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Pros: Can help to stagger the cost of development over several months, allowing time to budget/win the lottery.
Cons: Depends on your developer. If you know them personally, you might have a better chance of negotiating more relaxed terms, but don’t expect any handouts.[/alert_standard]

4. Revenue Sharing

This is a great way of both collaborating and cutting costs. Essentially, you pay a percentage of the development costs (between 60%-70%) and the developer recoups the remainder by sharing a percentage of the money earned by the app from sales.

This is perfect if you’ve reached the upper ceiling of your budget and still don’t quite have enough. By giving the developer part of the sales you not only extend your budget, you link them into the project. Much like Appbackr, the developer is now (literally) invested in your app, and might even help out with marketing and promotion.

Combined with Alternate Payment Timescales, Revenue Sharing allows you to bridge the gap between your budget and the development costs of the project. You may also be able to negotiate on upfront percentage (sometimes as low as 60%) but again, this is at the discretion of the developer.

It is important to note, developers will not accept Revenue Sharing unless you can show you’ve done your homework with regards to market research and business planning. They will often want to see a detailed plan of how you’re going to market the app, who’s going to buy it and predicted sales. You are essentially pitching to them as a part-investor, so come prepared and be honest!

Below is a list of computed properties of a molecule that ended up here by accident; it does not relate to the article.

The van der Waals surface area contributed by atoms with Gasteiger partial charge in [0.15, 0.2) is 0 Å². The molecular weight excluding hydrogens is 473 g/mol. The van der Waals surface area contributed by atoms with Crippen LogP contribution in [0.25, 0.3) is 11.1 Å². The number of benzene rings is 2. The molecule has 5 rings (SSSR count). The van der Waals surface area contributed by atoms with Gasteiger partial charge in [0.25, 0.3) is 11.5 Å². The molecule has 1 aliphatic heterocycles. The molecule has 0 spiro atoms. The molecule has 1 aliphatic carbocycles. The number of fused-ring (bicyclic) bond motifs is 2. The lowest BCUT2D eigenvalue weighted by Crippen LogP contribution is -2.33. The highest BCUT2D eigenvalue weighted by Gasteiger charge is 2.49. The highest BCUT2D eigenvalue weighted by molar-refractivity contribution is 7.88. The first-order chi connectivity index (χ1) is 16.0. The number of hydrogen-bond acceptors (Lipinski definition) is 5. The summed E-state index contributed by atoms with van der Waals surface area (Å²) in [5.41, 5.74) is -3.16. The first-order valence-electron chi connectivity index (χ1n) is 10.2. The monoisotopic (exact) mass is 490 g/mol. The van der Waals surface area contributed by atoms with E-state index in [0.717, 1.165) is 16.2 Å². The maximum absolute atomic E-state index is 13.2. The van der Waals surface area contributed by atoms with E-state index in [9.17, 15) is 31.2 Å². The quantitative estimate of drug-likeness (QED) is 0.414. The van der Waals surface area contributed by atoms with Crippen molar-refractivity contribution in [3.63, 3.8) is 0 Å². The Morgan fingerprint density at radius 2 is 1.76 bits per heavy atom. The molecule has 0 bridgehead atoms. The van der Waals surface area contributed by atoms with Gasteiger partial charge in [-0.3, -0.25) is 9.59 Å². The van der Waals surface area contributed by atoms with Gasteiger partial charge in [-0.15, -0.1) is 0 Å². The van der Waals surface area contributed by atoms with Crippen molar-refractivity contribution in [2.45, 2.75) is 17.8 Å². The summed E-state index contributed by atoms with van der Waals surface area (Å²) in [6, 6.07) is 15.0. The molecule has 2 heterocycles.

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Pros: Extends your budget. Developer may promote and market your app.
Cons: Business Plan required. Must convince developers it is worthwhile. [/alert_standard]

5. Cut Costs – Help Out!

One of the most expensive and time consuming parts of any app’s development cycle is the testing phase. You can often save some money (and more importantly, time) by pitching in yourself with the User Testing.

Give Beta copies of your app to 10 friends or family. Tell them to use it, abuse it, and try to make it crash. Only by running the app into the ground will you route out the bugs and glitches. Tell them to be honest, if something does not work it needs to be fixed before end users get a hold of it.

You need to consider who you choose as your beta testers. It will vary depending on the type of app, but picking people who fit into the demographic you want to target is your best approach.

By assisting with this process you can free up your developers to actually fix the problems, rather than trying to find them out firsthand. This speeds up the development process and can shave precious pounds from the budget and weeks from the schedule.

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Pros: Speeds Development Up. Frees up Developers to fix problems/refine app.
Cons: Consider your beta testers. Users who are uninterested/inexperienced may be more hassle than help. [/alert_standard]

Hopefully you’ve now got a clearer idea of what you can do to maximise your budget, wrangle a better payment schedule with your developers and cut costs by DIYing where it counts.

Keep an eye on the ToD Blog for more on everything mobile!

Comments

  1. Sally

    Thanks for sharing!